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Do you think that the Great Vowel Shift made English a better language?

  • The Great Vowel Shift made English a better language.

    The Great Vowel Shift made English a better language because it added a unique flavor to it. While it brought some strange differences to the language, it did make it stand out from other English versions of the language. It can be considered one of the aspects that make the English language unique.

  • Yes, the Great Vowel Shift made English a better language by making it a more efficient, and more easily understood language

    The Great Vowel Shift caused English words to adopt vowel pronunciations which are much more succinct. A vowel sound now is much more definitive. Prior to the Shift the English language may have been more lyrical but it was much less efficient. The Shift made specific words more understandable. Prior to this Shift a vowel sound might confuse a listener because the parameters of the specific sound were less definitive.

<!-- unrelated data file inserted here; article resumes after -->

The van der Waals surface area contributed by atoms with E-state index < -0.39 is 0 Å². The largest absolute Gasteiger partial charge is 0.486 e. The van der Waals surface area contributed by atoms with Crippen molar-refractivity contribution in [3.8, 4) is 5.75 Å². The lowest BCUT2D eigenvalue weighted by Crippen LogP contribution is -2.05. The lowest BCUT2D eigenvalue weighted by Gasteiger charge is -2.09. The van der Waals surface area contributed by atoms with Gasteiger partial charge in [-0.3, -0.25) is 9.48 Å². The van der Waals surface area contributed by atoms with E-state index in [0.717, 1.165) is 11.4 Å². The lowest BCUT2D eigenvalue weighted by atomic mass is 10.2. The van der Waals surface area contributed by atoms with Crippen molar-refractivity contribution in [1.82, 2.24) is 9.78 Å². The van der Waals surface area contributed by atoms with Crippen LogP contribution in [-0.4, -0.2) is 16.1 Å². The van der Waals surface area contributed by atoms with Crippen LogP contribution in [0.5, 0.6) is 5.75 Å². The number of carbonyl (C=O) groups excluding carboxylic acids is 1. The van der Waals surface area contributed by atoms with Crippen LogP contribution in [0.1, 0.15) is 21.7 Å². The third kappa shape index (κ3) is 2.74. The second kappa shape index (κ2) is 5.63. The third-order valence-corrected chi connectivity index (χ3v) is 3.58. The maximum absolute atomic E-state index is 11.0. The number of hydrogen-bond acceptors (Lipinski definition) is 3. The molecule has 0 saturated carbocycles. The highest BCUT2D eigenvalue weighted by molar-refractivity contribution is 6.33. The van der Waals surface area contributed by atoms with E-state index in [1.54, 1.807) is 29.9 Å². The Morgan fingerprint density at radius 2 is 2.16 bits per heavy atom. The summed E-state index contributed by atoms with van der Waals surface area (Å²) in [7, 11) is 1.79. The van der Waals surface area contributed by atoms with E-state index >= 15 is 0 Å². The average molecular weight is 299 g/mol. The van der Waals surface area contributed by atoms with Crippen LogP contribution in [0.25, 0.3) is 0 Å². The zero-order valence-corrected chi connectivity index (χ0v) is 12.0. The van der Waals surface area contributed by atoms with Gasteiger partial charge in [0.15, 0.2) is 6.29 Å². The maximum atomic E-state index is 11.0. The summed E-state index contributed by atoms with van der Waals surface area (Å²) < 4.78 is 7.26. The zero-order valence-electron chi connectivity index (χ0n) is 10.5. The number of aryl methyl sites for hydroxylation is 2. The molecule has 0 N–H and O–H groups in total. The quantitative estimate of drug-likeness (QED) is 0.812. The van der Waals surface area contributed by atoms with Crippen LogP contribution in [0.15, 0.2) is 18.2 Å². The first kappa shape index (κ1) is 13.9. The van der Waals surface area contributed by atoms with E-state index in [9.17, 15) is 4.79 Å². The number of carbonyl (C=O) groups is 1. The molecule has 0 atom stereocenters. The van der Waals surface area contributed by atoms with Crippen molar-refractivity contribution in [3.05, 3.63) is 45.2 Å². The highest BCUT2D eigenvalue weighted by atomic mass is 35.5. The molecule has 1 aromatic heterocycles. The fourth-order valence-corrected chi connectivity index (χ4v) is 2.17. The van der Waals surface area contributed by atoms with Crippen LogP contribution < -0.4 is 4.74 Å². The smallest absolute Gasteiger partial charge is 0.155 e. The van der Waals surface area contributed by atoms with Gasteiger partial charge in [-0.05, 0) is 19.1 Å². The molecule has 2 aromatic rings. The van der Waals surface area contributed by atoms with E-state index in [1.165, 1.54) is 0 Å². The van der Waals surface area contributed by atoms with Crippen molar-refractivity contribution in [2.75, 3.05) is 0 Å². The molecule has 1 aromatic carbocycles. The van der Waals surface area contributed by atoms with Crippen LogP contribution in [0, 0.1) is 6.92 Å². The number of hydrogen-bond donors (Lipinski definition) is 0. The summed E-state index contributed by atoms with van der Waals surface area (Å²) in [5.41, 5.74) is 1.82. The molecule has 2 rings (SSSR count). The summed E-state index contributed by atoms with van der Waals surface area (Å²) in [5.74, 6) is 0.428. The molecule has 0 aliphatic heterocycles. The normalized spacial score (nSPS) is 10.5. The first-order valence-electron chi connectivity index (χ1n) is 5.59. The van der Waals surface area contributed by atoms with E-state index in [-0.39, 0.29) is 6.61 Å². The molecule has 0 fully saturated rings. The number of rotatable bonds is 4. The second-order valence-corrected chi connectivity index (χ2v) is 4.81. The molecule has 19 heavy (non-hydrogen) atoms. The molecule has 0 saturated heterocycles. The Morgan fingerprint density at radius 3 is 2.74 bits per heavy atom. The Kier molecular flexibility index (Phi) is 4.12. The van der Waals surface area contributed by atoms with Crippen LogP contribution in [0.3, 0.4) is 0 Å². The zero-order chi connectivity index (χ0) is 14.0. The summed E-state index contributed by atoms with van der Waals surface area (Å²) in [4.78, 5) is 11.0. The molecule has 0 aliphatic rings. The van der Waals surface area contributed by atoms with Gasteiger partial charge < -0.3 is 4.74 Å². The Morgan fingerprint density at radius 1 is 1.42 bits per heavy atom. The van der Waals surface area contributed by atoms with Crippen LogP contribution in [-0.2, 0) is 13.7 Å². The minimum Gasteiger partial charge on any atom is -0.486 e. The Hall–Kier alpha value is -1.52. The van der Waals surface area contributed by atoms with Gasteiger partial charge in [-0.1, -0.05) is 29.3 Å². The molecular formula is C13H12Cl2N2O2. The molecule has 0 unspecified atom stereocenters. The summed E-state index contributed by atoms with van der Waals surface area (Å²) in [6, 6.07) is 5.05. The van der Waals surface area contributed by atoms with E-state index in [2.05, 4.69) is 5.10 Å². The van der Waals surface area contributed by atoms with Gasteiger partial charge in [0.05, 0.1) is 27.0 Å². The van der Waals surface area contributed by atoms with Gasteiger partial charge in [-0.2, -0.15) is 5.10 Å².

• The Great Vowel Shift made English a better language

    There can be no question that the Great Vowel Shift ranks among the greatest discoveries in human hostory. In fact, it is such am important transition in American history that we can see the plain results in the stellar product coming out of our government schools. Our little kidlets speak so well and have a terrific command of the english language - all thanks to the Great Vowel Shift.

  • Yes, I think so.

    When we talk about the GVS, we usually talk about it happening in eight steps. It is very important to remember, however, that each step did not happen overnight. At any given time, people of different ages and from different regions would have different pronunciations of the same word. Older, more conservative speakers would retain one pronunciation while younger, more advanced speakers were moving to a new one; some people would be able to pronounce the same word two or more different ways. The same thing happens today, of course: I can pronounce the word "route" to rhyme with "boot" or with "out" and may switch from one pronunciation to another in the midst of a conversation.

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